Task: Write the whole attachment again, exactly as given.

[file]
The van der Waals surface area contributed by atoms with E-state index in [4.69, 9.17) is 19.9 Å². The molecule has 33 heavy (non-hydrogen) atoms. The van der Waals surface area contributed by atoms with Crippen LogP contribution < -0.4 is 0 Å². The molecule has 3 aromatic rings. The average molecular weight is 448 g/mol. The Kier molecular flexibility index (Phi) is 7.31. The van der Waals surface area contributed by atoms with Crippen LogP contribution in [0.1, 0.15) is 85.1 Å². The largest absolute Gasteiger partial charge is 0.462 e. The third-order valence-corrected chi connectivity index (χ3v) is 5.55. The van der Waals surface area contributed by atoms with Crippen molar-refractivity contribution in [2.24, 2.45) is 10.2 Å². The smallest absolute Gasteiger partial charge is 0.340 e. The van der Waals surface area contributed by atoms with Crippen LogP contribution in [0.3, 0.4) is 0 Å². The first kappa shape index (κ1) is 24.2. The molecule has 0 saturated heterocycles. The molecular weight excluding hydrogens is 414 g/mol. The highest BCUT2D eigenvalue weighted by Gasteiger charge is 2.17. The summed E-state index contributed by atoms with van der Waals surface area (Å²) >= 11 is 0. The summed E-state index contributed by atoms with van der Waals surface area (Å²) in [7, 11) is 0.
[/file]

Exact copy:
The van der Waals surface area contributed by atoms with E-state index in [4.69, 9.17) is 19.9 Å². The molecule has 33 heavy (non-hydrogen) atoms. The van der Waals surface area contributed by atoms with Crippen LogP contribution < -0.4 is 0 Å². The molecule has 3 aromatic rings. The average molecular weight is 448 g/mol. The Kier molecular flexibility index (Phi) is 7.31. The van der Waals surface area contributed by atoms with Crippen LogP contribution in [0.1, 0.15) is 85.1 Å². The largest absolute Gasteiger partial charge is 0.462 e. The third-order valence-corrected chi connectivity index (χ3v) is 5.55. The van der Waals surface area contributed by atoms with Crippen molar-refractivity contribution in [2.24, 2.45) is 10.2 Å². The smallest absolute Gasteiger partial charge is 0.340 e. The van der Waals surface area contributed by atoms with Crippen LogP contribution in [0.3, 0.4) is 0 Å². The first kappa shape index (κ1) is 24.2. The molecule has 0 saturated heterocycles. The molecular weight excluding hydrogens is 414 g/mol. The highest BCUT2D eigenvalue weighted by Gasteiger charge is 2.17. The summed E-state index contributed by atoms with van der Waals surface area (Å²) >= 11 is 0. The summed E-state index contributed by atoms with van der Waals surface area (Å²) in [7, 11) is 0.